By converting one huge templates page into thousands of small template pages, they realized that a template or set of templates that appeal to one audience segment would not necessarily appeal to others. This caused them to start to tune templates towards audience segments in pursuit of more long tail organic search traffic.
How did they figure out what users wanted in terms of better content? They used a combination of keyword research and talking with users and prospects.
Some content doesn’t make the cut
After they caught onto the benefits of tuning content to attract different audience segments, they looked for content on their site that no one seemed to care about. They deleted it. While it decreased the amount of content on their site, it increased their overall content quality.
Traffic spikes are not always good news
When they initially started creating forced backlinks in their infographics, they could see their traffic increase. They saw some spikes. Their general thought was more traffic is good.
When they experienced the Google penalty, they realized how wrong they were. Some traffic spikes are bad news. Others are good news.
When your website traffic shows a sudden change, even if you’re experiencing a spike in organic search traffic, you must dig into the details and find out the root cause.
Lesson learned: There is a thing as bad traffic. Some traffic warns you of a problem.
Links from product embeds aren’t all bad
They just needed to make the embedded links optional. To allow the customer to decide if they do or do not deserve a backlink. While this did not cause any change to their levels of organic search traffic, it was necessary to resolve the Google penalty.
Incremental continuous improvement seems repetitive and boring. A one percent tweak here, a two percent tweak there, but over time, you’ve tripled your organic search traffic and your lead flow.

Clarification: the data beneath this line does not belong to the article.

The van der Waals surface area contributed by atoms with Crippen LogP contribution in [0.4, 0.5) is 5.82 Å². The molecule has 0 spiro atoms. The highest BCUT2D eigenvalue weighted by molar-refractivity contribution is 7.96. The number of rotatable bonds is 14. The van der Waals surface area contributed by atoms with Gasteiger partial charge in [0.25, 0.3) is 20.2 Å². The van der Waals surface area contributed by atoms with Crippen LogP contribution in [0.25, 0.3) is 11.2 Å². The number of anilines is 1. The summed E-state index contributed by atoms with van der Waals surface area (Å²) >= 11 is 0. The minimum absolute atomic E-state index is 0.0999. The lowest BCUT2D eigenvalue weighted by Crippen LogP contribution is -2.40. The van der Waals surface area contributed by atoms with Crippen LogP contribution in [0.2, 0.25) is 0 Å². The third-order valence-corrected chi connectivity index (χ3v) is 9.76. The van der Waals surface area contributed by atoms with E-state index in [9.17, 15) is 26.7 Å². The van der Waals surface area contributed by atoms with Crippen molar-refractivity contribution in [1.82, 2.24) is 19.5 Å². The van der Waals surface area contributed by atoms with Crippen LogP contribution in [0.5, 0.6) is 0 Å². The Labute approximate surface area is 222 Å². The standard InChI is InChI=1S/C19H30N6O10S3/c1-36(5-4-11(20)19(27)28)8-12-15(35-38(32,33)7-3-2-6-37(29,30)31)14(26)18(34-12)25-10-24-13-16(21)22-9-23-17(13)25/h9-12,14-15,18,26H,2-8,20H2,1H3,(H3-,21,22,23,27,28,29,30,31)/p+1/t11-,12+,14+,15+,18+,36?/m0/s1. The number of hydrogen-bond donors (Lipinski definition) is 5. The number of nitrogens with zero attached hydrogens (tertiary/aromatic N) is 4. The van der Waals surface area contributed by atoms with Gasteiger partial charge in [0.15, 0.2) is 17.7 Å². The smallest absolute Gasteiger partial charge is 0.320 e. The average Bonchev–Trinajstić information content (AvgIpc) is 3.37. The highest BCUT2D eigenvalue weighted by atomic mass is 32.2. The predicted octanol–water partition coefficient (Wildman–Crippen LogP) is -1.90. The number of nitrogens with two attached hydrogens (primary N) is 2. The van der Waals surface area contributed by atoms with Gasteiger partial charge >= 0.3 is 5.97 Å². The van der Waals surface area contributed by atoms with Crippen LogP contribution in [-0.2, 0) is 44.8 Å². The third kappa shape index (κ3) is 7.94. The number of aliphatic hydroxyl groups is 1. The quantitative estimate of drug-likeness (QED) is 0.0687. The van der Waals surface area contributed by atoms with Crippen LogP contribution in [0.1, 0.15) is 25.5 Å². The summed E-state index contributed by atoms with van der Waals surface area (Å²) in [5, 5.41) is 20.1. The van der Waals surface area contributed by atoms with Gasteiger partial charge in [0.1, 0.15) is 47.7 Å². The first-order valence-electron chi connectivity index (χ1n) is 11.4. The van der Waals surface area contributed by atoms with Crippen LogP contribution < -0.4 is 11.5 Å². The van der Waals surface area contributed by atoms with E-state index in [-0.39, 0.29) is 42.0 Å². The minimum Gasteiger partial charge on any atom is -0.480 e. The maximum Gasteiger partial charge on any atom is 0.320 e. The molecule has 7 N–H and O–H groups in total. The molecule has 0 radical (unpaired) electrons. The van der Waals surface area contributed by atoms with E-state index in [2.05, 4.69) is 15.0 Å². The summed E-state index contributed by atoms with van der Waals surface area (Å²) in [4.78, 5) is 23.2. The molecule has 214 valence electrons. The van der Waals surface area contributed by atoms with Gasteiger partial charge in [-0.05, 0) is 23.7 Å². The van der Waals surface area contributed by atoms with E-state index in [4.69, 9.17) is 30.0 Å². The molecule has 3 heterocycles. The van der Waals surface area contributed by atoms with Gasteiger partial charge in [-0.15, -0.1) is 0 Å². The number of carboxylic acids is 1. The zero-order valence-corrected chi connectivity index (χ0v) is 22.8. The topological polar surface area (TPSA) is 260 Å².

It’s necessarily fun, but it delivers results.
Lesson learned: What I’ll call “infrastructure” is boring, and it matters. Both for your product and your SEO.
Figure out what to measure
The idea of measuring the amount of time required to complete an infographic did not occur to them on day one. This idea came up when they were looking for a metric to indicate to them how easy (or difficult) their product was to use.
Once they decided this metric possibly made sense, they determined their baseline, then through an iterative process, making improvements to the product to make this a little faster.
As they did so, the feedback from the users was positive, so they doubled down on this effort.
Lesson learned: What you measure matters.
Teach your coworkers well
They created “The Playbook”, which is a compendium of the combined knowledge they’ve accumulated over time. The playbook is written by them, for them.
Marketing employees are required to add chapters to the playbook as they learn new skills and methods.
Its primary purpose is to bring new team members up to speed quickly, and it also serves as a historical record of what did and did not work.
One important aspect of continuous improvement is for new people to avoid suggesting experiments that previously failed.
Additionally (and I love this), every month everyone in marketing gives Nadya an outline of what they’re learning and what they’re improving on.